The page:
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The Battalion

The Student News Site of Texas A&M University - College Station

The Battalion

The Student News Site of Texas A&M University - College Station

The Battalion

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College of Architecture to collect 3,000 milk jugs for art installation


Thanks to an upcoming art project, milk jugs destined for disposal can now be recovered for recycling.
The College of Architecture and the College of Architecture Diversity Council are collecting 3,000 plastic gallon milk jugs as materials for the Shades project, an art installation at the Brazos Valley African American Museum in downtown Bryan.
Patrick Patterson, urban and regional planning graduate student, said the finalized project would be an outdoor installation raised to look like floating clouds above the museum’s patio.
Weiling He, associate professor of architecture, is designing the project. As both her art and research interests focus on the transformation of materials without using any chemical alterations, she will be utilizing the individual milk jugs in their original state to construct the installation.
“I’ve had this kind of commentary to our society because I think our society is trying to consume a lot and therefore we waste a lot,” He said. “But I see a lot of ways to use – to me they are not ordinary ways in which I see value in it because we put a lot of value in making the jugs, so how do we reuse and transform it into something pretty or beautiful?”
Not only will the project focus on the individual nature of each jug, but also the impact the entire installation will have when it is completed, He said.
“Milk jugs are an everyday object, so it’s a very personal one and once we put 3,000 milk jugs together and make it a big shaded cover, it becomes acollective effort,” He said. “So we are also playing on a conceptual scale, from an individual to something more collective and serving the community.”
In April, the College of Architecture will host two workshops where local high school and middle school students and A&M students can assist in the assembly of the plastic containers. The workshops will likely be held on-site at the museum.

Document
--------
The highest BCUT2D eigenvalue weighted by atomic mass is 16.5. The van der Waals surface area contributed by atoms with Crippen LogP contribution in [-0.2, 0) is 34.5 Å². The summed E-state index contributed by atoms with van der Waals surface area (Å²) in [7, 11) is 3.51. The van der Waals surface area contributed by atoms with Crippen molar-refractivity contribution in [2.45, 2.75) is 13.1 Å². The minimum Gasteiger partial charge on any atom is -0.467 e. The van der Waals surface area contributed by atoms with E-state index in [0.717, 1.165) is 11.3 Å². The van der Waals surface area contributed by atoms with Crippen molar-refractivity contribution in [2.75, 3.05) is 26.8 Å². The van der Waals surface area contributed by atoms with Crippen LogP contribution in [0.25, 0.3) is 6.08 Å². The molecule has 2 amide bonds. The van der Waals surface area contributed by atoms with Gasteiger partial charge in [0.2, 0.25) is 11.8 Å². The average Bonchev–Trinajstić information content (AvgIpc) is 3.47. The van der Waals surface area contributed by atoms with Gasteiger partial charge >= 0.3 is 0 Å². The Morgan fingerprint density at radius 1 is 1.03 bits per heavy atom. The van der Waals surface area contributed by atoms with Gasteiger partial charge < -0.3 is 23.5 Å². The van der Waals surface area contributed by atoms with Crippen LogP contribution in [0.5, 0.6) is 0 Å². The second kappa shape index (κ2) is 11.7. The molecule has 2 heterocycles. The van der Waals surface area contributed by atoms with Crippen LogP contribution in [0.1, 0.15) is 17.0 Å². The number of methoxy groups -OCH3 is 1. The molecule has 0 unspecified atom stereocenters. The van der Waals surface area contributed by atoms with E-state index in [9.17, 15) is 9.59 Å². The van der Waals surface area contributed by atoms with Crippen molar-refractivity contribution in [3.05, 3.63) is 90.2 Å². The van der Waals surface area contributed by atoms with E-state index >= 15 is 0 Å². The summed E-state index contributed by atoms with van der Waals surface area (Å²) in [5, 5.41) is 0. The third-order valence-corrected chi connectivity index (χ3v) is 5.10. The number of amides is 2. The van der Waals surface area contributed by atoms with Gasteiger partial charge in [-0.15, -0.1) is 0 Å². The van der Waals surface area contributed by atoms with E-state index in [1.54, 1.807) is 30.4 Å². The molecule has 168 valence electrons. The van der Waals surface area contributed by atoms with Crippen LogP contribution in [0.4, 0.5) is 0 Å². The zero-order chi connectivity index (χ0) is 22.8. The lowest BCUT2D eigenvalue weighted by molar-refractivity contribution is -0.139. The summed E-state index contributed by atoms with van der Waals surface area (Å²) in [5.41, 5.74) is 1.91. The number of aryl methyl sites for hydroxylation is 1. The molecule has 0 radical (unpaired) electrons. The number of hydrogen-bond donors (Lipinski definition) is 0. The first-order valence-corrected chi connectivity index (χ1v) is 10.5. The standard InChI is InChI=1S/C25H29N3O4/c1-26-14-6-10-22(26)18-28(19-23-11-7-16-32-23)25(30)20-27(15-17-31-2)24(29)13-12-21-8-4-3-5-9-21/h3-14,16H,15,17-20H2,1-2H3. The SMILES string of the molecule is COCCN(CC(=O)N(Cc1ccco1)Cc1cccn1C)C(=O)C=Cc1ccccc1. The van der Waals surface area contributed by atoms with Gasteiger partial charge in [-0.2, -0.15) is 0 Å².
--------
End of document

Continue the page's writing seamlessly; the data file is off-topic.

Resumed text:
Cecilia Giusti, professor and associate dean for outreach and diversity in the College of Architecture, said the Shades project was an opportunity to expose a piece of the community she felt was unknown to the general public.
“It’s very relevant in the sense that there is a portion of the population that has been so invisible or discriminated that they don’t have a voice,” Giusti said. “And [the museum staff members] have worked very hard to show all the contributions of the African-American population.”
He and Giusti said professors from construction science and two other students were involved in the project.
Patterson, who is a student representative on the diversity council, is spearheading the project’s outreach. He said he felt drawn to volunteer with the project and thought it would be a terrific opportunity to give back to the community as a graduate student.
Heavily involved as an undergraduate in service related organizations at Texas A&M, Patterson said he felt it was important for all graduate students to stay involved as they continue their education.
“As a grad student it’s just easy easy to get stuck in your research and work,” Patterson said. “Most opportunities that graduate students get to have are usually within the college and that’s great, however the opportunity to really interact with the community – those are a little harder to find because we’re so wrapped up in our work. This project has been something that I can apply to everything I’ve learned as an undergrad while also spreading it out to the community, but not take away from my studies.”
The College of Architecture will be collecting the gallon jugs until March 31 at the Biochemistry/Biophysics Building.

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